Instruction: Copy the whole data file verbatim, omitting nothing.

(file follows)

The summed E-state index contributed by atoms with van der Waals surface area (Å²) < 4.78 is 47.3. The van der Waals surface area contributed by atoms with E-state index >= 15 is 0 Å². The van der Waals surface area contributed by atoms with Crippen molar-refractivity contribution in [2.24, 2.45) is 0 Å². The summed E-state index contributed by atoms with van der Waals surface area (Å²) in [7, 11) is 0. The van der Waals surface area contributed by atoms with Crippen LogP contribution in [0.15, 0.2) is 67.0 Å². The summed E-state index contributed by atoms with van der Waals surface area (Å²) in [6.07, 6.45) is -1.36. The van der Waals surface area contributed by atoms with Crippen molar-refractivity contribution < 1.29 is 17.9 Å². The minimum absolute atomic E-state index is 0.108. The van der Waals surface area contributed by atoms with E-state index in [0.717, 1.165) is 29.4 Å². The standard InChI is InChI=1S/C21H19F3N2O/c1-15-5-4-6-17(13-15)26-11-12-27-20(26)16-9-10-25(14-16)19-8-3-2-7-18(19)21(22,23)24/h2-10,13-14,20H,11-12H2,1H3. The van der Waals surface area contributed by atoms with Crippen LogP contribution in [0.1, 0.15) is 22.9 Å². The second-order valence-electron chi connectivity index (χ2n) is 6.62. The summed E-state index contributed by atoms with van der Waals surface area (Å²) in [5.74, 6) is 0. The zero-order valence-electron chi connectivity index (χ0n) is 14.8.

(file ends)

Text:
The summed E-state index contributed by atoms with van der Waals surface area (Å²) < 4.78 is 47.3. The van der Waals surface area contributed by atoms with E-state index >= 15 is 0 Å². The van der Waals surface area contributed by atoms with Crippen molar-refractivity contribution in [2.24, 2.45) is 0 Å². The summed E-state index contributed by atoms with van der Waals surface area (Å²) in [7, 11) is 0. The van der Waals surface area contributed by atoms with Crippen LogP contribution in [0.15, 0.2) is 67.0 Å². The summed E-state index contributed by atoms with van der Waals surface area (Å²) in [6.07, 6.45) is -1.36. The van der Waals surface area contributed by atoms with Crippen molar-refractivity contribution < 1.29 is 17.9 Å². The minimum absolute atomic E-state index is 0.108. The van der Waals surface area contributed by atoms with E-state index in [0.717, 1.165) is 29.4 Å². The standard InChI is InChI=1S/C21H19F3N2O/c1-15-5-4-6-17(13-15)26-11-12-27-20(26)16-9-10-25(14-16)19-8-3-2-7-18(19)21(22,23)24/h2-10,13-14,20H,11-12H2,1H3. The van der Waals surface area contributed by atoms with Crippen LogP contribution in [0.1, 0.15) is 22.9 Å². The second-order valence-electron chi connectivity index (χ2n) is 6.62. The summed E-state index contributed by atoms with van der Waals surface area (Å²) in [5.74, 6) is 0. The zero-order valence-electron chi connectivity index (χ0n) is 14.8.